Michael Bitzer

Local News
11:43 am
Wed May 7, 2014

Looking Ahead To The General Election With Michael Bitzer

It’s House Speaker Thom Tillis versus incumbent Democratic U.S. Senator Kay Hagan in the general election. Tillis cruised to victory in the Republican primary, winning about 45 percent of the vote in the 8-person race. Catawba College political science professor Michael Bitzer joined us to talk about this race and other observations from the primary results.

Listen to the discussion.

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Local News
10:36 am
Thu May 1, 2014

Republican Senate Candidates In The Home Stretch For Primary Next Week

Credit Denise Cross Photography

Primary election day is this upcoming Tuesday, May 6, so today we discussed it with our political science professor, Michael Bitzer of Catawba College who also writes for our political blog the Party Line.

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The Party Line
4:24 pm
Fri April 18, 2014

U.S. Senate GOP Runoff Looks Likely

Michael Bitzer

Now that we are entering the home stretch of the May primary election, we still seem to lack a true frontrunner in the GOP nomination contest for the U.S. Senate.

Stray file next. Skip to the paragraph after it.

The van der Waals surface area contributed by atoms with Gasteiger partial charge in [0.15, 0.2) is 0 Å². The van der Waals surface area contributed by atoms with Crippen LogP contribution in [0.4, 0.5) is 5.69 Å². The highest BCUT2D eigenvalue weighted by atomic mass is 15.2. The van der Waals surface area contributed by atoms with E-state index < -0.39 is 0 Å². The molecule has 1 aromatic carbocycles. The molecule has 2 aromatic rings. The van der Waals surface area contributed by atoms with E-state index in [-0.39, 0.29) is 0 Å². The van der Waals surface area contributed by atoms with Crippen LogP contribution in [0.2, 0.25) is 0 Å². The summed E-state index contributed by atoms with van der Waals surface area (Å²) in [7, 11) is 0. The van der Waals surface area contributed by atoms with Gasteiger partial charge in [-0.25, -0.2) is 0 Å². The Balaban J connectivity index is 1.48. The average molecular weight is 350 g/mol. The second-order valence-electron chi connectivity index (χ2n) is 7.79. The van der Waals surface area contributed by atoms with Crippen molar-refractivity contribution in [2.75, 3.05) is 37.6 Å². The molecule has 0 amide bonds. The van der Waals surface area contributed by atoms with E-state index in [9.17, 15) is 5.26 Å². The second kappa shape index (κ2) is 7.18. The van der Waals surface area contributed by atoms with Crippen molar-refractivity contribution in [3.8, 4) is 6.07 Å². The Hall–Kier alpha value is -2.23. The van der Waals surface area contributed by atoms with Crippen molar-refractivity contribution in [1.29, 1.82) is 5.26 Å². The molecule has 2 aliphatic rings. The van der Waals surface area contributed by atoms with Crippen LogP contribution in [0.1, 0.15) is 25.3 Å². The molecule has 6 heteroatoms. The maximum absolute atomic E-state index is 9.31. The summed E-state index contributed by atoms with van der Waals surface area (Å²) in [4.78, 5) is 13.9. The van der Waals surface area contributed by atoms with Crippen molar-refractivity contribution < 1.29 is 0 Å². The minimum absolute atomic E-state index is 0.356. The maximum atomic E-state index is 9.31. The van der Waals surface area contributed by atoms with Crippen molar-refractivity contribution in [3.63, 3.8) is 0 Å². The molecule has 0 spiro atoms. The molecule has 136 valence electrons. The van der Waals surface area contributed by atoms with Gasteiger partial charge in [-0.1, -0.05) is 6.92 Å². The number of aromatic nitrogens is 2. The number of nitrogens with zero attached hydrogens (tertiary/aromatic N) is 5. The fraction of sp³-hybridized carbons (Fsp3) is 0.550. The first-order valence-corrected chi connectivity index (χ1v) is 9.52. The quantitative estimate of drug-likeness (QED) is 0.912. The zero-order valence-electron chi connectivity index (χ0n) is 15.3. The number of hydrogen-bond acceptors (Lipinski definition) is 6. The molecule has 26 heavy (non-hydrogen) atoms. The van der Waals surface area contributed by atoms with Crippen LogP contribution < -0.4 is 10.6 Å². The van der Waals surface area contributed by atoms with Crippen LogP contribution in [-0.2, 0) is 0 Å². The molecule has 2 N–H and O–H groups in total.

While most polls show Thom Tillis, speaker of the NC House of Representatives, leading the field, the numbers across several different polls indicate a larger percentage of the potential electorate still has not made up their minds regarding the eight candidates.

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Election 2012
10:35 am
Mon November 5, 2012

The Week In Politics: Early Voting Ends, North Carolina Tight In Presidential, 8th District Races

WFAE's political analyst Michael Bitzer has been joining Morning Edition Host Duncan McFadyen most Fridays. He's a political scientist at Catawba College in Salisbury. They spoke on the final Friday before the November 2012 election to take one last look at various races in North Carolina.

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The Party Line
4:42 pm
Wed September 26, 2012

Do Historic Voting Patterns Forecast 2012 Election?

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There are different ways of looking at the possible electorate, based on past presidential elections. For example, North Carolina’s electorate might be reflective of the composition of registered voters in the state.

So let’s start with the 2004 election, when George W. Bush won the state by 13 percent—and was a continuation of what North Carolina had traditionally voted at the presidential level. As was evident in previous elections, North Carolina was a state where the Republicans won by double-digits over a series of elections, and was classified as “safe” GOP state.

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